The symbolic meaning Of Harlem To The Poet

The symbolic meaning Of Harlem To The Poet

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The first line of Langston Hughes poem ‘’ Harlem” describes Harlem as a building that is made of stones and bricks which draw the attention of many. Perhaps, its insides are also said to have a lot of admirable staffs, the hopes that are not fading away, the dreams that are real, the music tones ‘’ the JAZZ” a hand that is not giving up and it’s ready to work all the days. Harlem was strong on the inside and the outside as well. The key symbol of Harlem in the poem reinforces its central theme: the limitations of the American dream for the African American, the hardship that the black people were going through (Lewis, 1995).

In the early days before civilization, America was still racially divided. The African American was saddled with the Legacy of Slavery “A hand that is working all the days long’’. These rendered them second-class citizen to the eyes of the whites and the laws as well, for example setting up different public schools for the whites and blacks during those days (Lewis, 1995). They were subjected to tears and pain that were accumulating each day. Therefore, Hughes reflects his difficult experience as a black man in America: he comes with a sympathetic, hopeful, enraged tone in the poem.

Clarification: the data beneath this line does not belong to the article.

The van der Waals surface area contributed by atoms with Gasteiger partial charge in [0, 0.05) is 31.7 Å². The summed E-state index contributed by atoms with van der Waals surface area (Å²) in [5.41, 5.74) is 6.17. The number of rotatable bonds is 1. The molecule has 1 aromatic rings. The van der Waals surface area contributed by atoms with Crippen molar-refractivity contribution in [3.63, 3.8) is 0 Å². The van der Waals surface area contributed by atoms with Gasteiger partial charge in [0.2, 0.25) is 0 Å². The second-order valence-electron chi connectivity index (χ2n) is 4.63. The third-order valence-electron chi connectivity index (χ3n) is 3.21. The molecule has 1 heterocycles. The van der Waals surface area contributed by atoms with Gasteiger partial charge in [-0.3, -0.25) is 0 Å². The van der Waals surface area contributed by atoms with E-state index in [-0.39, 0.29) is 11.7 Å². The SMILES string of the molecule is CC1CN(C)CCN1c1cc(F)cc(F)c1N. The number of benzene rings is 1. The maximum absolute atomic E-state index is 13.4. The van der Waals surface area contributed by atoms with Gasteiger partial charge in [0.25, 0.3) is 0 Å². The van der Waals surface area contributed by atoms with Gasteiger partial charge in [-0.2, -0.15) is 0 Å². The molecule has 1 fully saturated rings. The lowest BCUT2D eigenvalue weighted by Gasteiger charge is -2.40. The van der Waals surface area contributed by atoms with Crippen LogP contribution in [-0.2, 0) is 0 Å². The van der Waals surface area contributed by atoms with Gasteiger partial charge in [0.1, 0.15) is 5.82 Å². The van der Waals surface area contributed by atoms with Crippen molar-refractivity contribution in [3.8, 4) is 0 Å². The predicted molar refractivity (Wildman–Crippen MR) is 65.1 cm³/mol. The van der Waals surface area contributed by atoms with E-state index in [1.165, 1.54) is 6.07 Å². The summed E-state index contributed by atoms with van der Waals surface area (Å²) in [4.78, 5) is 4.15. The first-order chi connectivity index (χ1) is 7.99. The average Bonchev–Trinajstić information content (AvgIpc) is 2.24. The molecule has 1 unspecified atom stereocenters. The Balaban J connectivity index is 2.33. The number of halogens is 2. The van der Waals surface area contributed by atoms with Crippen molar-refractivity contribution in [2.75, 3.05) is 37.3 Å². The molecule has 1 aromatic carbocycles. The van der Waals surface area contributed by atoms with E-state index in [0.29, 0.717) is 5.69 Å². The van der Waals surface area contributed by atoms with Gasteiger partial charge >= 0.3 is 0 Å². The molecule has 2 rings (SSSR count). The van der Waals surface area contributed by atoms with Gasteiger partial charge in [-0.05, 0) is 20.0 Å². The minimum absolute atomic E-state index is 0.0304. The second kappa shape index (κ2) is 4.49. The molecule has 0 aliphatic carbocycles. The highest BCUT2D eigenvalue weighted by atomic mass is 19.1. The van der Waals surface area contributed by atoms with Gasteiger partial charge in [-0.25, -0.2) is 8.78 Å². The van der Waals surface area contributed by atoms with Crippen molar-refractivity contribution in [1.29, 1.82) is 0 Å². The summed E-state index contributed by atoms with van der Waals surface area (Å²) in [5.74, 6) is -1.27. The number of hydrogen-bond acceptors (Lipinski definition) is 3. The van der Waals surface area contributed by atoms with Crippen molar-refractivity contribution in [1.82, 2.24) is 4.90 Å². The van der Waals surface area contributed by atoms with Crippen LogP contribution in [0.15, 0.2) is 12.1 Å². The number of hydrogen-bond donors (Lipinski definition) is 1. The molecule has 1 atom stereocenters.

Perhaps, the poet gives a story of the racial discrimination of the blacks in the land of the whites. The blacks went through pain as they were mocked by the whites. However, they were very hopeful that some days this will end and they will live a free life and freedom will come for them. That is why the Poet talks of a dream that is not ending. However, the ultimate message of the poem gave hope for the blacks that with hope, dreams, prayers that keep you going, smiles that will come after tears, and togetherness nothing is impossible (Lewis, 1995).

Work cited

Lewis, D. L. (1995). The portable Harlem renaissance reader. Penguin Group USA.

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